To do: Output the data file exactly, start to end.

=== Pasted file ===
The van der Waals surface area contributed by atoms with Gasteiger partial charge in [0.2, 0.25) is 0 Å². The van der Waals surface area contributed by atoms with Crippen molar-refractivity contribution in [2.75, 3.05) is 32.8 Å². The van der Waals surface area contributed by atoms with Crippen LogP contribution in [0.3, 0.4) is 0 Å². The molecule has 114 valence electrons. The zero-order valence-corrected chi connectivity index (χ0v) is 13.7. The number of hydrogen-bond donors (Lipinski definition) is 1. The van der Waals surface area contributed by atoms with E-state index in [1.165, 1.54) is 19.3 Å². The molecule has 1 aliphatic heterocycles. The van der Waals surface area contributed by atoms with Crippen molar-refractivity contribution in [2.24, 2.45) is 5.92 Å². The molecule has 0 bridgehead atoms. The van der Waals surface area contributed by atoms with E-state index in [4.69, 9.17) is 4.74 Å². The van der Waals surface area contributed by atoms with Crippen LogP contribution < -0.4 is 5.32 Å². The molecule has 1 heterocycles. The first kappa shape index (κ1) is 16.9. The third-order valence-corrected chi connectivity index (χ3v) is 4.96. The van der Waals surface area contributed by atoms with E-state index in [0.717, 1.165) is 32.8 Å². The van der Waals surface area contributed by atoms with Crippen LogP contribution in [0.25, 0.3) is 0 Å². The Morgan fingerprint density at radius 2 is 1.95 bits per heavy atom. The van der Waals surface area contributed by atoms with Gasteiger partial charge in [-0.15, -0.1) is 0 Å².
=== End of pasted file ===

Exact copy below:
The van der Waals surface area contributed by atoms with Gasteiger partial charge in [0.2, 0.25) is 0 Å². The van der Waals surface area contributed by atoms with Crippen molar-refractivity contribution in [2.75, 3.05) is 32.8 Å². The van der Waals surface area contributed by atoms with Crippen LogP contribution in [0.3, 0.4) is 0 Å². The molecule has 114 valence electrons. The zero-order valence-corrected chi connectivity index (χ0v) is 13.7. The number of hydrogen-bond donors (Lipinski definition) is 1. The van der Waals surface area contributed by atoms with E-state index in [1.165, 1.54) is 19.3 Å². The molecule has 1 aliphatic heterocycles. The van der Waals surface area contributed by atoms with Crippen molar-refractivity contribution in [2.24, 2.45) is 5.92 Å². The molecule has 0 bridgehead atoms. The van der Waals surface area contributed by atoms with E-state index in [4.69, 9.17) is 4.74 Å². The van der Waals surface area contributed by atoms with Crippen LogP contribution < -0.4 is 5.32 Å². The molecule has 1 heterocycles. The first kappa shape index (κ1) is 16.9. The third-order valence-corrected chi connectivity index (χ3v) is 4.96. The van der Waals surface area contributed by atoms with E-state index in [0.717, 1.165) is 32.8 Å². The van der Waals surface area contributed by atoms with Crippen LogP contribution in [0.25, 0.3) is 0 Å². The Morgan fingerprint density at radius 2 is 1.95 bits per heavy atom. The van der Waals surface area contributed by atoms with Gasteiger partial charge in [-0.15, -0.1) is 0 Å².